1972 Dodge Charger SE 400 Pictures
In 1971, the all-new third generation Charger debuted. It was completely restyled with a new split grille and more rounded “fuselage” bodystyle. The interiors now looked more like those of the E-body and were now shared by the Plymouth B-body. No longer standard, the hidden headlights were now optional. A rear spoiler and a “Ramcharger” hood made the option lists for the first time. A special scoop was mounted in the hood, directly above the air cleaner. If the driver wanted to draw clean air directly into the carburetor, he flipped the vacuum switch under the dash and the scoop popped up. The Plymouth Road Runner used this device and called it the “Air Grabber” hood. While this device had been used on the Coronet R/T and Super Bees, it had never appeared on the Charger.
Dodge also merged its Coronet and Charger lines. From 1971, all four-door B-bodies were badged as Coronets and all two-door B-bodies as Chargers. Thus for one year only, the Charger Super Bee became part of the Charger stable. From 1971–1974, Charger models used the Coronet’s VIN prefix of “W”. The Dodge Super Bee made the move from the Coronet line to the Charger line for 1971 only, then the model was discontinued. Several other models were carried over from 1970, including the 500. The R/T and SE versions carried over as well, but the R/T’s popularity was on the downslide thanks to higher insurance costs. Only 63 Hemi versions were built, and 2,659 were built with other engines that year. Rapidly rising insurance rates, combined with higher gasoline prices, reduced sales of muscle cars and 1971 was the last year of availability for the 426 Hemi “Elephant engine” in any car.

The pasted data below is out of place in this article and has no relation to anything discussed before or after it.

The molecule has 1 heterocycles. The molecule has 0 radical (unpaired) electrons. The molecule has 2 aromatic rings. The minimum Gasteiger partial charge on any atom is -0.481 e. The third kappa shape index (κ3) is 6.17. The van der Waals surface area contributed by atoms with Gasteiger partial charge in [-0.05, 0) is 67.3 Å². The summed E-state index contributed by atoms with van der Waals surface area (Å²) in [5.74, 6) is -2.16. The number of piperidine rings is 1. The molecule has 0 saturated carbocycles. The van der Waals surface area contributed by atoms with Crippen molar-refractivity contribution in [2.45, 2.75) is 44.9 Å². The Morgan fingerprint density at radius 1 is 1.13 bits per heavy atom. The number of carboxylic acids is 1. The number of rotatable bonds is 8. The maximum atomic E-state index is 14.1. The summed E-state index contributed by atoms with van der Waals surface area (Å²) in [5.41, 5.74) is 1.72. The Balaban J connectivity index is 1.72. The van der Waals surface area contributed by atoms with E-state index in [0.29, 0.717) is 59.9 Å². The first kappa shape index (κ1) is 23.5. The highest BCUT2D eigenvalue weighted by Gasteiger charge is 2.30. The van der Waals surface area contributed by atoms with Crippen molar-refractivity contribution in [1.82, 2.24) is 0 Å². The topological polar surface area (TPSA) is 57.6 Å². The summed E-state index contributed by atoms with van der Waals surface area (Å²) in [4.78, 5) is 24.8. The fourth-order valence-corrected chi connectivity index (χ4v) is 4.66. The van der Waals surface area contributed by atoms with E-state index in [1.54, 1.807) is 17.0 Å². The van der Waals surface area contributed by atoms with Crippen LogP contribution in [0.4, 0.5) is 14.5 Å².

1971 also saw the end of the high-performance 440 Six-Pack engine (although some early Dodge literature (August 1971 press) stated that this engine was available for 1972, it was pulled at the last minute. However, a few factory installed six-pack Chargers and Road Runners were built early in the production run). In the Super Bee’s final year, the 340 became a $44 option over the standard, low-compression 383 . Many of the “Hi-Impact” colors would disappear after the 1971 model year; this also created the 1971-only “Citron Yella”.
The 1972 Charger bowed with a new “Rallye” option to replace the former R/T version. The SE was differentiated from other 1972 Chargers by a unique formal roof treatment and hidden headlights. The 440 engines were still available, but now had to use the net horsepower rating instead of the gross horsepower rating. This would cause their horsepower ratings to go down substantially, although the net horsepower rating was actually more realistic. Also beginning in 1972, all engines featured lowered compression ratios to permit the use of regular leaded or unleaded gasoline rather than leaded premium fuel as in past years due to increasing tighter emissions regulations. A low-compression 440 with a 4-barrel carburetor became the top engine (though rumours persist that a few 440 6 pack engines were installed and sold before it was determined they did not meet emissions regulations); and the use of the Pistol-Grip 4-speed Hurst manual shifter was limited to 340, and 400 Magnum engines. 1972 would also be the final year for the Dana 60 differential, available only behind a 440/4 speed, and only with the 3.54 rear end ratio. source
1972 Dodge Charger SE 400 Pictures